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Writing the chord

There is a protocol to writing the chord. Let's start with some exercises. Use the form fields to write the chords Bm(maj7) , Ebmaj13b9 , Fm7b5 , C7#9b9 , A9sus4 and C7b9+.

Guidelines

1. Write the name of the note on which the chord is based, the root note.

2. If the chord has a minor third write a lower case m after the root note. Where there is a minor third write Cm and where there is no minor third write C

If the chord is C diminished write Cdim.

3. If the chord has a major 7th, write maj
For example, Cmaj
For example with minor, Cm(maj

4.

If the chord is greater than a triad add the largest unaltered numeric interval. It will be one of 13, 11, 9, 7, 6.
For example, C6
For example, Cm13
For example, Cmaj9

The unaltered numeric interval (neither sharp nor flat) serves as a barrier between the root note and altered intervals.
C7b9 = C & V7 & b9
Cb9 = Cb & V7 & 9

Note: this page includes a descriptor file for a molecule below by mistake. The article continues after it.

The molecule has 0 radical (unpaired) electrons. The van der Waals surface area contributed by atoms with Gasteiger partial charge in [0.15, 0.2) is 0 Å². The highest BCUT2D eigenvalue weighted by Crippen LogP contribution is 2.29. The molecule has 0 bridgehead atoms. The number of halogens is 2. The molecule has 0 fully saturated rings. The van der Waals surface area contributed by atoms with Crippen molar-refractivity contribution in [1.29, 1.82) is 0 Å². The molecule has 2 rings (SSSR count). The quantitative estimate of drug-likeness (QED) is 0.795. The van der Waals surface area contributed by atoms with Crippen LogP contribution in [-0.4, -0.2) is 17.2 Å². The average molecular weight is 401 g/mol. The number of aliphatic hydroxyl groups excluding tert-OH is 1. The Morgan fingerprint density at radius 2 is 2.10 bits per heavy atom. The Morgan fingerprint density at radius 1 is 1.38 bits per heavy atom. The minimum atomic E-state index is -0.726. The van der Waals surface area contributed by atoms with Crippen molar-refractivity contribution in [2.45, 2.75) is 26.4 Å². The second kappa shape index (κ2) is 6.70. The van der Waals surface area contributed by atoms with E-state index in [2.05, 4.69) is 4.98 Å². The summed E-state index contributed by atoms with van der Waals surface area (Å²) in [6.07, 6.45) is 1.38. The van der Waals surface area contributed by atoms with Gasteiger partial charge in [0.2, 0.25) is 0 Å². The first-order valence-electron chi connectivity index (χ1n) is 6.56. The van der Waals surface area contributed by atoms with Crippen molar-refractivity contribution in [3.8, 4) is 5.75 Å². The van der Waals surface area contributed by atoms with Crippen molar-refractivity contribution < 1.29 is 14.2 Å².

5. Follow with altered numeric intervals in decreasing order of magnitude. Altered intervals are sharp or flat.
For example, C13#11b9
For example, Cm7b5

6. If the chord is augmented or suspended 4th place these symbols at the end.
For example, C9#11+
For example, C9sus4

Examples

F#m7b5

  • The chord symbol begins with the root note, F#.
  • In a minor chord, m directly follows the root note
  • The first unaltered interval is 7
  • The altered 5th follows.

G13#11b9

  • Numerals descend from left to right.

E13#11

  • A compound interval implies the presence of every preceding third. The intervals in this chord are: Root, major 3rd, diatonic 5th, dominant 7th, diatonic 9th, sharp 11th and diatonic 13th.
  • The 7th is dominant because the word major is not present.

Emaj13

  • The intervals in this chord are: Root, major 3rd, diatonic 5th, major 7th, diatonic 9th, sharp 11th and diatonic 13th.
  • This chord has a major 7th because of the presence of the word maj.

Try some chords out for yourself using the Java word magnet underneath. (Your browser must have Java enabled for you to try this out.)


Music Theory


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